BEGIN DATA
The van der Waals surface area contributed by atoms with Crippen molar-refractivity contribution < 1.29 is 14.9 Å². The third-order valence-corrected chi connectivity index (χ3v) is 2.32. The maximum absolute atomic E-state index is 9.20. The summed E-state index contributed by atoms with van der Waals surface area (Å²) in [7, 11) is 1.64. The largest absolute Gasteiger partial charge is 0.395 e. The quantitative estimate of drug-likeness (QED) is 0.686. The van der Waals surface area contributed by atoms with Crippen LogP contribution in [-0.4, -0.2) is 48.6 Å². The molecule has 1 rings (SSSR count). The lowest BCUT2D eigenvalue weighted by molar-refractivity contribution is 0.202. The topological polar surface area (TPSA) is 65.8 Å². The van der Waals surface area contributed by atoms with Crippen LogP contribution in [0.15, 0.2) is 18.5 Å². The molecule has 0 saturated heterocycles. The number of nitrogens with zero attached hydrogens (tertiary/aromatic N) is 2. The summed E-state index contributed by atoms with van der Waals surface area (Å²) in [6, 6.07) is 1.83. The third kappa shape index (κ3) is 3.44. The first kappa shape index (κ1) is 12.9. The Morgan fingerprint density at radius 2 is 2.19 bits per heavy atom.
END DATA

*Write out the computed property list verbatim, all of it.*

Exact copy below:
The van der Waals surface area contributed by atoms with Crippen molar-refractivity contribution < 1.29 is 14.9 Å². The third-order valence-corrected chi connectivity index (χ3v) is 2.32. The maximum absolute atomic E-state index is 9.20. The summed E-state index contributed by atoms with van der Waals surface area (Å²) in [7, 11) is 1.64. The largest absolute Gasteiger partial charge is 0.395 e. The quantitative estimate of drug-likeness (QED) is 0.686. The van der Waals surface area contributed by atoms with Crippen LogP contribution in [-0.4, -0.2) is 48.6 Å². The molecule has 1 rings (SSSR count). The lowest BCUT2D eigenvalue weighted by molar-refractivity contribution is 0.202. The topological polar surface area (TPSA) is 65.8 Å². The van der Waals surface area contributed by atoms with Crippen LogP contribution in [0.15, 0.2) is 18.5 Å². The molecule has 0 saturated heterocycles. The number of nitrogens with zero attached hydrogens (tertiary/aromatic N) is 2. The summed E-state index contributed by atoms with van der Waals surface area (Å²) in [6, 6.07) is 1.83. The third kappa shape index (κ3) is 3.44. The first kappa shape index (κ1) is 12.9. The Morgan fingerprint density at radius 2 is 2.19 bits per heavy atom.